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In this Month we present our Readers with the Likeness of that truly patriotic and benevolent Gentleman, SIR JOHN NEwport, Bart.-whofe unceasing efforts for the general and individual wellfare of every defeription of his Countrymen, entitle him, as a Senator and a Man, to the firft and warmest place in their affections.
Account of the Death of Mr. Paull. (With a Portrait.j
N Saturday evening, April 16, an inquifition was held before G. Hougfon, efq. coroner for the county of Middlefex, on a view of the boof the deceased, who, it appeared, had terminated his existence the preceding day, by cutting his throat. The jury affembled at the house of the deceafed, No. 2, Charles-ftreet, St. James's-fquare, and having feen the body, which remained in a bedchamber on the fecond floor, they proceeded to examine the domeftics relative to the melancholy catastrophe. It appeared from the evidence of the butler and housekeeper, that mr. Paull went out on Thursday night, and returned home (generally fuppofed from the Union) about five 'clock on Friday morning. His butler and valet attended him to his chamber, and the deceafed ordered the housekeeper to fend him fome foApril, 1808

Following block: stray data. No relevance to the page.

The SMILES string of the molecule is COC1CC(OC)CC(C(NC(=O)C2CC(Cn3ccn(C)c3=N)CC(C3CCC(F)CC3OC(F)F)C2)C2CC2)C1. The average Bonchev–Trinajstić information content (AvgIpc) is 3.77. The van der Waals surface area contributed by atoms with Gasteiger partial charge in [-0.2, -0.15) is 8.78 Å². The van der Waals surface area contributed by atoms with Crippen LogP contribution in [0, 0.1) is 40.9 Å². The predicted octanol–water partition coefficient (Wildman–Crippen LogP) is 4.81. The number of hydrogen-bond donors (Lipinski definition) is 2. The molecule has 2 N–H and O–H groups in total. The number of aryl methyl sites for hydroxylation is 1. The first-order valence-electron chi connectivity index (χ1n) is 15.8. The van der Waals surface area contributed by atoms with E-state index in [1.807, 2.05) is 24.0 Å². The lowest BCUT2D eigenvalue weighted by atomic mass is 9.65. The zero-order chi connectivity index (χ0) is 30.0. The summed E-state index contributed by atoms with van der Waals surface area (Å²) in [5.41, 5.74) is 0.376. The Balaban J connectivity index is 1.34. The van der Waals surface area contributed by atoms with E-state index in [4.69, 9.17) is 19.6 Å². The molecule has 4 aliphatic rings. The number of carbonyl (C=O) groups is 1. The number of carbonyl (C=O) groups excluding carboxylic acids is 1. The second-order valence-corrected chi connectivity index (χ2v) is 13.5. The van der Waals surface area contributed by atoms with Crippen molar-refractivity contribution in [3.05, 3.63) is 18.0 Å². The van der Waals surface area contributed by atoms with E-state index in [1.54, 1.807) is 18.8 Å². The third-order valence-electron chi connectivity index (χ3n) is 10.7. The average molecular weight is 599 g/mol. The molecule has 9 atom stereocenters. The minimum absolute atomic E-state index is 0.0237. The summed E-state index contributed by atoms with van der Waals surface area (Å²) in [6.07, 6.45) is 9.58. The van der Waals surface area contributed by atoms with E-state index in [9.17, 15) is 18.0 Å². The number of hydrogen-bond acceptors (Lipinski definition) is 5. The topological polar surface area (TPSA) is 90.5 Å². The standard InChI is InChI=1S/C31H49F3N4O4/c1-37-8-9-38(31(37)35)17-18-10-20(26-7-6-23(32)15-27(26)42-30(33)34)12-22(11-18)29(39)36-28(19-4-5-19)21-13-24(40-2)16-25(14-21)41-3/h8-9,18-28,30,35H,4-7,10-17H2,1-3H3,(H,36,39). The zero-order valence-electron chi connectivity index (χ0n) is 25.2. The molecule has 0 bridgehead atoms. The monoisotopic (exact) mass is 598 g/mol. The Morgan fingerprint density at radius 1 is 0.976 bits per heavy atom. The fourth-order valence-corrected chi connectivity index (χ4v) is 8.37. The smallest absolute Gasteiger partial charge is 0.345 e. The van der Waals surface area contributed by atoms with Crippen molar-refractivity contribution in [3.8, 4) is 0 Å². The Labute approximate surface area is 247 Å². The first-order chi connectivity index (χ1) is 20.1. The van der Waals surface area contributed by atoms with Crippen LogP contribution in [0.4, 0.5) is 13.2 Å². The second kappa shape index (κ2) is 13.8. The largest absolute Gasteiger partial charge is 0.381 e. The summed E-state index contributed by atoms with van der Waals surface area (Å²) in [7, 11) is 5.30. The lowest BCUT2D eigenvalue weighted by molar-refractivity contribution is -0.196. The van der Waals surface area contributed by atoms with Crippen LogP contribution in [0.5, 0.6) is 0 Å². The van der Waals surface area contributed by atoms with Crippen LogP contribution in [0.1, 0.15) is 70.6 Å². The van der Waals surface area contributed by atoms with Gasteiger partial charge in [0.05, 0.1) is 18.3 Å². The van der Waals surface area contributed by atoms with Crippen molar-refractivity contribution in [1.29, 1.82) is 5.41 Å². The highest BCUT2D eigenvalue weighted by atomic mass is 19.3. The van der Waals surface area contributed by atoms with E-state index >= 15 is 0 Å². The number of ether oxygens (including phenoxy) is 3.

He then da water, which he drank requested that he might not be difturbed, and ordered the fervant not to come to his apartment till he rung the bell. About two o'clock a gentleman called to the house, who they underflood to be general Ruffell: he delivered a letter which was carried up to mr. Paull, and the fervant came down without any anfwer. Between four and five o'clock general Ruffell called again, and was introduced to mr. Paull in his chamber. He remained a fhort time with the deceafed, and went down alone and let himself out. (The converfation between general Ruffell and mr. Paull wrs not known, as general Ruffell was not at the inqueft). Between five and fix o'clock the housekeeper went up ftairs with intention to make her malter's fire, when the diftinctly heard the deceafed groan. In attempting to open his room door, fle found it locked within; the had never known her mafter to lock his door